“Oh yes, we’ve heard of those primitive tribal practices in Lago-Lago,” Rita told me.
And, “Those poor Nordic women are too naïve to know they have modern options. Right?” from Mathilde.
Here I came, a woman who’d had a really pleasant birth experience with a child that had weighed in at nearly 5 kilos, and what? I was still walking? They made me step back and turn around twice, all while looking me up and down and sideways, like I was Connie the Barbarian.

L’entrée principale, Clinique du Château de la Maye. We strolled there to deliver .  We strolled home when delivered.  As I said, practical.

“There is a center I once read of,” another friend Caroline whispered to me, “in Paris in the bottom of the 15th arrondissement.” She lowered her voice even more.  I had to cup my hand around my ear to hear her.  “There, you might be able to convince a clinician to assist you in such a birth.”  Caroline was glancing both ways, too, as if this place were where a branch of illegal immigrant Wiccans shared a practice with a voodoo doctor, a tarot card reader and a psychic named Esmeraldino. Aeh. The 15th was  Paris, a 20 minute drive in daytime traffic.  Too far.

The French preliminary gynecological visits themselves were nothing like what I’d experienced in Norway. There, my family doctor, Doktor Ø-N., (his actual initials), had been the designated “attending physician”, but in Norway a doctor in the delivery room was looked upon kind of like a strand of puka shells or maybe a tiara: One accessory too many. Hence, the presence of a highly skilled team of earth mothers assisting the woman in labor, and across the hall an operating room with a squad of emergency physicians who were always on hand in the hospital itself.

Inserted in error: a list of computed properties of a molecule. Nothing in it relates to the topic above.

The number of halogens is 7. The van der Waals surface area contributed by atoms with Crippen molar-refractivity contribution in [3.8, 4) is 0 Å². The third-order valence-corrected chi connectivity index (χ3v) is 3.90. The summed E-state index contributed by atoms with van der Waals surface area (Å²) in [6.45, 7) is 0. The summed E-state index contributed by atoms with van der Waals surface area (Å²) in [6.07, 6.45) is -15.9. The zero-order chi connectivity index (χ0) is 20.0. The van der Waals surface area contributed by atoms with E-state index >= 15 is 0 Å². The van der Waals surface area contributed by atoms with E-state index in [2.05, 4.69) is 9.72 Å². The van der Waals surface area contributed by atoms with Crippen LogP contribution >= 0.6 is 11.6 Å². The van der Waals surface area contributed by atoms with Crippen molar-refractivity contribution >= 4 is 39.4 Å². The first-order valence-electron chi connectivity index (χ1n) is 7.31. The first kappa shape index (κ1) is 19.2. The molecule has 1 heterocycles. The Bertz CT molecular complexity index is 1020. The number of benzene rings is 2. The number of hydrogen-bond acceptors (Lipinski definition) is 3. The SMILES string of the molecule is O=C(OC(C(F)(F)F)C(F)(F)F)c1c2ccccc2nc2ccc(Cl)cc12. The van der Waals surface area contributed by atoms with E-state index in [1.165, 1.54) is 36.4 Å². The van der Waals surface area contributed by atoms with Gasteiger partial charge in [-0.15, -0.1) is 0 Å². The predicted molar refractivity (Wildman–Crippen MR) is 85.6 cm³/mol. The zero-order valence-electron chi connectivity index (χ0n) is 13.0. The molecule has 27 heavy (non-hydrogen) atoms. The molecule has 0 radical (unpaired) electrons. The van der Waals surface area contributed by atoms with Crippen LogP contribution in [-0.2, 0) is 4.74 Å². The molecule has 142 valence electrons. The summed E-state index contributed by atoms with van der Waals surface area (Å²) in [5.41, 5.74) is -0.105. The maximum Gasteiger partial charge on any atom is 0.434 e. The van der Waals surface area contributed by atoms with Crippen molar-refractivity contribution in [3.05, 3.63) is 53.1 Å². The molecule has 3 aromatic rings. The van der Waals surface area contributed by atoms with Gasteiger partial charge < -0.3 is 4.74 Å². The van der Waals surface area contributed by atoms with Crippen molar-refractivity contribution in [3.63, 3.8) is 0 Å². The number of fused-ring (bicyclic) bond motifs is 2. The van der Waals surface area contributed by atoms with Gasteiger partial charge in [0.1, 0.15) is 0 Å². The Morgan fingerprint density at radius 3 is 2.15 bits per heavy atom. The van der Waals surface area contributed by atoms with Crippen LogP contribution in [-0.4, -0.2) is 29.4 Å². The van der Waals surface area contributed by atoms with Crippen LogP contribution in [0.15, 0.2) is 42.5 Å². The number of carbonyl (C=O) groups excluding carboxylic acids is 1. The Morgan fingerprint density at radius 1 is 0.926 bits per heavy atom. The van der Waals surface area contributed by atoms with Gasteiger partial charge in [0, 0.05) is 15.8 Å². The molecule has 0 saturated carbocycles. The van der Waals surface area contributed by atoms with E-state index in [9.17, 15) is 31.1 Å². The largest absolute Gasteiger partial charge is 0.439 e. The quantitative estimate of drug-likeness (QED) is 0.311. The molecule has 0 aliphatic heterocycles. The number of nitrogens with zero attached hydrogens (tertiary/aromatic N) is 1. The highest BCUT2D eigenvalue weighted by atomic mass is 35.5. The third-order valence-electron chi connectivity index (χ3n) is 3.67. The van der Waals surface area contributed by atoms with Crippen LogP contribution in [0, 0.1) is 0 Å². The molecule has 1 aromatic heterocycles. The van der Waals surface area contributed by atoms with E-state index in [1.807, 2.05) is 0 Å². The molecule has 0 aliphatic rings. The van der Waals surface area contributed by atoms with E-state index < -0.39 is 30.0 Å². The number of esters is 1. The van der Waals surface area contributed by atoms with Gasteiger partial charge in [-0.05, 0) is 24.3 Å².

Doktor Ø.-N. was thoroughly Norwegian. This means he was ruggedly handsome, matter-of-fact, and dealt with his patients like he probably dealt with all living organisms from moose to mushrooms: with respect, equanimity and a certain androgyny. There was never a thing in his manner that could have been interpreted as flirtatious or even drolly suggestive. On a scale of one to ten, one being acrimonious and ten being fawning, he was a solid 5.3, courteous on all counts but never chummy or chatty about anything personal.  His job was to monitor my growing baby which was only incidentally, it seemed, housed within my uterus.

Grandmother, Claire, Parker, New Baby, and Mom in tears of joy. Less than an hour after delivery. This was our private delivery room, my delivery bed.